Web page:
An Appeal for Thoughtful Regulation of Infectious Disease Research
Researchers argue that approaches to new regulation should draw on existing practices, past experiences
WASHINGTON, DC — COVID-19 has killed close to 5 million people worldwide, and the crisis has given rise to uncertainties about both the origins of the virus and how to respond to future pandemics. Much of the uncertainty swirls around responsibility and risk: How should scientists conduct infectious disease research now? Experts in a range of disciplines including political science, arms control, and biology have called for tighter regulation of the enterprise, with some calling for an end to certain areas—like “gain of function” investigations—altogether.
Others, however, are asking lawmakers to consider a more nuanced and thoughtful approach. In a commentary published this week in mBio, a pair of researchers with decades of experience in high-containment laboratories argue that any approach to new regulation should draw on existing practices, past experiences, and careful consideration of both the human and financial costs.
Most importantly, responsibility for the safety and security of running a lab should be entrusted not to government-level agents, but to the leaders of the research organization. “Near the bench rather than the Beltway!” they wrote in the commentary.
“[Organizational leaders] should take responsibility for their own programs and people,” said Dave Franz, DVM PhD, former commander of the US Army Medical Research Institute of Infectious Diseases in Frederick, Maryland. Franz coauthored the new commentary with James Le Duc, PhD, former director of the Galveston National Laboratory, in Texas, which includes several biosafety level 4 (BSL-4) laboratories. BSL-4 facilities investigate infectious agents that pose a high risk of life-threatening disease.
In the commentary, Franz and Le Duc noted that leaders of high-containment labs have a long history of safely managing potentially dangerous research projects at their organizations without catastrophic outcomes. “If you’re running a good operation with education and training, and you’re focusing on safety, transparency, and ethics, I believe you can reduce accidents,” Franz said.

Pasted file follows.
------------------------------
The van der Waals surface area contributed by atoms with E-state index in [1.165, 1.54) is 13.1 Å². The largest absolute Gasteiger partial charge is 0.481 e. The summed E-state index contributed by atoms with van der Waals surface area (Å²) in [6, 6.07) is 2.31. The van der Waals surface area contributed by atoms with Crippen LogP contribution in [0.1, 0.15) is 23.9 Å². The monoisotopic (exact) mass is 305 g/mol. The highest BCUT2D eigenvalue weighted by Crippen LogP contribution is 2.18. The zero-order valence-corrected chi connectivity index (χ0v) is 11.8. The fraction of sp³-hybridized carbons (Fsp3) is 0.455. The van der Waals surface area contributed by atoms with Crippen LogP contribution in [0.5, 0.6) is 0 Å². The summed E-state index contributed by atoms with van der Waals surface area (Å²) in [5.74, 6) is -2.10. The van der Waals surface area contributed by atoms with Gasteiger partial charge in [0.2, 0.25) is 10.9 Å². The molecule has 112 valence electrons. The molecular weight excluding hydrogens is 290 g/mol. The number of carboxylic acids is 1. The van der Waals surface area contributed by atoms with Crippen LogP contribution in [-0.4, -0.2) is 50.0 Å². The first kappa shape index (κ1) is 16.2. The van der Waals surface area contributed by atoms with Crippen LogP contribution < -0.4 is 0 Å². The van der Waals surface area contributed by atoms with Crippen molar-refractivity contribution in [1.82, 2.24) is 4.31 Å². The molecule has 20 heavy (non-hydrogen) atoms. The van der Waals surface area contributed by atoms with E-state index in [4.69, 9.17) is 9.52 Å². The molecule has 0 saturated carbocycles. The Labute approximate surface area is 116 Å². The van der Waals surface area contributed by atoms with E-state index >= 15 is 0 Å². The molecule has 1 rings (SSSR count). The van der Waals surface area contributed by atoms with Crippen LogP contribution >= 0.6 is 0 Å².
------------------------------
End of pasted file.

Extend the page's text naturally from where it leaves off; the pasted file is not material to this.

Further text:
“A lot of the people that think more regulation is the way ahead haven’t run a high-containment lab,” Franz said. Regulating BSL-3 and -4 labs in the same way as nuclear labs, for example, doesn’t work because of the dramatically different nature of the subject material.
A lack of experience in biological labs, Franz said, could result in new rules that further burden the enterprise, rather than minimizing harm. “It’s hard for government to be nuanced, but we need to think about the cost and benefit of regulations before we put them in place,” Franz said. “They often don’t think about the cost in dollars, or in time, or the cost of chasing young people away from the profession.”
But a leader within an organization, Franz said, can establish an environment of trust and respect. “If you’re working in a healthy organization, the boss has an open door, and you trust your leadership, that can reduce harm.”
The scientists noted that they’re not against regulation and rules that reduce risk, but at the same time urge policymakers be careful in their consideration of additional unnecessary or ineffective regulatory burdens. “I hope we’re thoughtful going forward,” Franz said.
- This press release was originally published on the American Society for Microbiology website